Stories of what happens when humans and fowl collide.
An orchestra teacher has a theory that he could kill cancer cells with electromagnetic waves.
Stories from the awkward, confusing, hormonally charged world of middle school.
What do you get when you take a P.I. firm, then add in a bunch of sexy soccer moms, official sponsorship from Glock, a lying boss, and delusions of grandeur? This week's show.
A man has to give up parts of his life as he learns to live hearing a tone in his head all the time.
We return to people who have been on the show in the last ten years, and whose lives were drastically altered by 9/11.
A sociologist collects journals filled with gossip about AIDS in Malawi.
We head to some of the happiest places on earth: amusement parks!
Why would a company rent an office in a tiny town in East Texas, put a nameplate on the door, and leave it completely empty for a year?
Two professors each make a calculation that no one had made before.
Surprising stories of fathers trying to be good dads.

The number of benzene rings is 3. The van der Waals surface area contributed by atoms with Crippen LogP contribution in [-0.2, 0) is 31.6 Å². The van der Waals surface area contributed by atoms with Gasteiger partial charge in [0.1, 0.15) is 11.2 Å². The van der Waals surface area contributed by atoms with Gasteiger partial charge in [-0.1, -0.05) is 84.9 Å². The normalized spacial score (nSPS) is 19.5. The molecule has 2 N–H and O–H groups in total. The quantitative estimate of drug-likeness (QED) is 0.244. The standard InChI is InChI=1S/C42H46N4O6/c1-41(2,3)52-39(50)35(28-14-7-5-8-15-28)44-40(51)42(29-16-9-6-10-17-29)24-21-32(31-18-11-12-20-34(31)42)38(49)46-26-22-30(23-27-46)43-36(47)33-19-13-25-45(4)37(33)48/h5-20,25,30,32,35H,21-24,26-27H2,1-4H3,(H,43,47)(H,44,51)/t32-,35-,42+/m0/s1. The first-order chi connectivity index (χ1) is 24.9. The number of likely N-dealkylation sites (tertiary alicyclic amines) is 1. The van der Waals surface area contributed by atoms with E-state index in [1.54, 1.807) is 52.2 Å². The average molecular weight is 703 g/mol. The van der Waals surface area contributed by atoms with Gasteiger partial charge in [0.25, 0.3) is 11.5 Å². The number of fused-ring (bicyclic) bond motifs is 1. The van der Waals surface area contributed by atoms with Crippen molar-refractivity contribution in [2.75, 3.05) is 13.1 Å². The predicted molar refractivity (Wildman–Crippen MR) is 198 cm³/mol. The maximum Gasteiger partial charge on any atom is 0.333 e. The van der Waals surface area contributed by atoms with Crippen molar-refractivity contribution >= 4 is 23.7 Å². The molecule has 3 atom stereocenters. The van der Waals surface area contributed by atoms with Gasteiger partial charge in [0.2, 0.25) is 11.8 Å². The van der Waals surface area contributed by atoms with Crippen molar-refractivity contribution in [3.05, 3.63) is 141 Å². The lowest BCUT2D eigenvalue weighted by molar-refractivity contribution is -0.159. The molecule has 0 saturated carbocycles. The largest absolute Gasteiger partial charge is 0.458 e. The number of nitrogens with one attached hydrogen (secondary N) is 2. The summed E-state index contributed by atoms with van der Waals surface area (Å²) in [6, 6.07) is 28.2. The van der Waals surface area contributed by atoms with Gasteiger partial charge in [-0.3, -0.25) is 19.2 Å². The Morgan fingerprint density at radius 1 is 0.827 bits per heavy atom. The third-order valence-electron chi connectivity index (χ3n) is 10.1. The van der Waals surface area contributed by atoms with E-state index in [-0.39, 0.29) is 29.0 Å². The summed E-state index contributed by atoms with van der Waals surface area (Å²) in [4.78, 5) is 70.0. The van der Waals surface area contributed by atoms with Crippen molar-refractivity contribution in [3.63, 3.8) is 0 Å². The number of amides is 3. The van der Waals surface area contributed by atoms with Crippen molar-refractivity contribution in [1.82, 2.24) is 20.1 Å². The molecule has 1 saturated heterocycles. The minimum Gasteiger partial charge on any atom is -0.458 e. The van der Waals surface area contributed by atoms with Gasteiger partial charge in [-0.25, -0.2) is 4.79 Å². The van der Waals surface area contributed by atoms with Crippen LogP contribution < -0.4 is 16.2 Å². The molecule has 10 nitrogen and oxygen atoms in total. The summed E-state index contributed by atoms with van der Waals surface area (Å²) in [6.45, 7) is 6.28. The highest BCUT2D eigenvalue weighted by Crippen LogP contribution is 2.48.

Nurses at a small Texas hospital report a well-connected doctor for dangerous medical practices, and find themselves under arrest.
We heard about a test that could determine if someone was a psychopath. So, naturally, our staff decided to take it.
An hour of stories about...this week.
The story of an entire country deciding whether to give up on just one of its citizens.
Stories of people pretending that everything is okay and ignoring the awful stuff that's staring them straight in the face.
A drug court program in Georgia where people with offenses that would get minimal or no sentences elsewhere sometimes end up in the system five to ten years.
Stories of people who've grown so accustomed to wartime that the lives they've left behind no longer make sense.
Stories about the perils of giving and receiving gifts.
We think we may have found the original recipe for Coca-Cola, one of the most guarded trade secrets in the world.
We go backstage with comedy writers at The Onion.
The story of a wedding 17 years in the making.
When it comes to governing, can kids do any better than grown-ups?
Five reporters stumbled on what seems like a basic question: What is money?